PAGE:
Algeria's richest man Issad Rebrab, who heads its biggest privately-owned conglomerate Cevital, went on trial on Tuesday accused of tax, banking and customs offences.
He was one of several tycoons arrested in April as part of a corruption probe following the resignation of president Abdelaziz Bouteflika after weeks of mass protests against his 20-year rule.
Rebrab, 74, is being tried along with two companies, Cevital subsidiary Evcon and the Jordan-based Housing Bank for Trade and Finance, according to national news agency APS.
They are charged with breaking laws on foreign exchange and fund transfers as well as forgery and false custom declarations.
Rebrab denies the accusations.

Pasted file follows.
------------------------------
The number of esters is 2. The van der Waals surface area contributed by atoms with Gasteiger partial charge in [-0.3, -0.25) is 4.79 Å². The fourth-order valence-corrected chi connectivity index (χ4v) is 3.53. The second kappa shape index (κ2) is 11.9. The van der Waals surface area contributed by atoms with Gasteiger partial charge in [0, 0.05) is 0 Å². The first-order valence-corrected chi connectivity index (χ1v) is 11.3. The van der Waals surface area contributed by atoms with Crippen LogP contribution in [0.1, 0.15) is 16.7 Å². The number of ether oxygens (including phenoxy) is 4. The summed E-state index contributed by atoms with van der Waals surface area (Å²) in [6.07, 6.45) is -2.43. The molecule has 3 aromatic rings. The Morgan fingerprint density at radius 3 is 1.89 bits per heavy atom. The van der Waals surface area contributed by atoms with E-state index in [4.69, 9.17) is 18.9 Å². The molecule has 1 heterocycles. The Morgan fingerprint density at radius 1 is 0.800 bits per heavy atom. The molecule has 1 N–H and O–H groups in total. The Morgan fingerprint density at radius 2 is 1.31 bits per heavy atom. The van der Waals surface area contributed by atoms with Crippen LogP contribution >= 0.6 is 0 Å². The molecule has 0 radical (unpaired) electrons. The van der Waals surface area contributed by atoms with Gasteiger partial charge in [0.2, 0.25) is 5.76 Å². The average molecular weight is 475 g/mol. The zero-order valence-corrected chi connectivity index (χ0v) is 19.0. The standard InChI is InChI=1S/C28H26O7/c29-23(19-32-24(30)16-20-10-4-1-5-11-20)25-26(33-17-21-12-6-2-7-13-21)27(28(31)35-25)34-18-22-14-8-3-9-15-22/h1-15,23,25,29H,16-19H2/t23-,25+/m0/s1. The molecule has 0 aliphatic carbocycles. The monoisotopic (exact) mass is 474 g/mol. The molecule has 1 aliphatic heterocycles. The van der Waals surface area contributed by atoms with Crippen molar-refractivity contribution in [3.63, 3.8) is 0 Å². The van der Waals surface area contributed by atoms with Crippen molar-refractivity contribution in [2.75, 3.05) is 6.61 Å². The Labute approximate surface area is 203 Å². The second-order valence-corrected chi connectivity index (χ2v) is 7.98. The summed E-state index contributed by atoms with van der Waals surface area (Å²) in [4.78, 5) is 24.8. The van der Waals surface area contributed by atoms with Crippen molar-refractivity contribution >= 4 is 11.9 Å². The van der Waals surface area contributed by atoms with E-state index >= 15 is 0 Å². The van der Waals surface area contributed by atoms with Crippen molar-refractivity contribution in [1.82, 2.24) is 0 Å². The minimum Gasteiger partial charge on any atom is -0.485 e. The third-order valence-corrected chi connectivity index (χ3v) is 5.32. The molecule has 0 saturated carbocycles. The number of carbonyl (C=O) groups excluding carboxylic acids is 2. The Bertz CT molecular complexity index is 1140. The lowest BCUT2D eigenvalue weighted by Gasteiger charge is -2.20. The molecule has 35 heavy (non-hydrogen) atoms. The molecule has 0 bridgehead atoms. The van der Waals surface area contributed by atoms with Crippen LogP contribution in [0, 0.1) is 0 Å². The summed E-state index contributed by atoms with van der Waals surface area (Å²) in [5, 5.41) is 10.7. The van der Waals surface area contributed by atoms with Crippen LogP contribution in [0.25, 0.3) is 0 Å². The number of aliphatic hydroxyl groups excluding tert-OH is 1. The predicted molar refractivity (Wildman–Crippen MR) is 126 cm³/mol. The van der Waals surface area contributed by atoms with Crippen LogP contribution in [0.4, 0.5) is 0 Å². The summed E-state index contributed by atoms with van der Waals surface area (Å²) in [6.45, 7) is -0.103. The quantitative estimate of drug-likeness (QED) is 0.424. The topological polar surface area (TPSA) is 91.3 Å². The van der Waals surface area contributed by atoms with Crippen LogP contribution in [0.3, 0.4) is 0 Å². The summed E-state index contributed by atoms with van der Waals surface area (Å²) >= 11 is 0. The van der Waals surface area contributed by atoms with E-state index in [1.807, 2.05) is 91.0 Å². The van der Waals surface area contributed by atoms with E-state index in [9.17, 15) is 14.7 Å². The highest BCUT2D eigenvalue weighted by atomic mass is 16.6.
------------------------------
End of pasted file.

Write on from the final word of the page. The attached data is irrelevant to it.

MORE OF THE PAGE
Forbes magazine lists Rebrab as Algeria's richest man and the sixth-wealthiest in Africa, with a net worth of $3.9 billion in 2019.
Cevital employs 18,000 people, produces electronics, steel and food, and in recent years it has acquired businesses in France.
While his businesses flourished under Bouteflika's rule, Rebrab had backed the protests that ultimately forced the president to resign in April.
His company has said it was "astonished" by his arrest.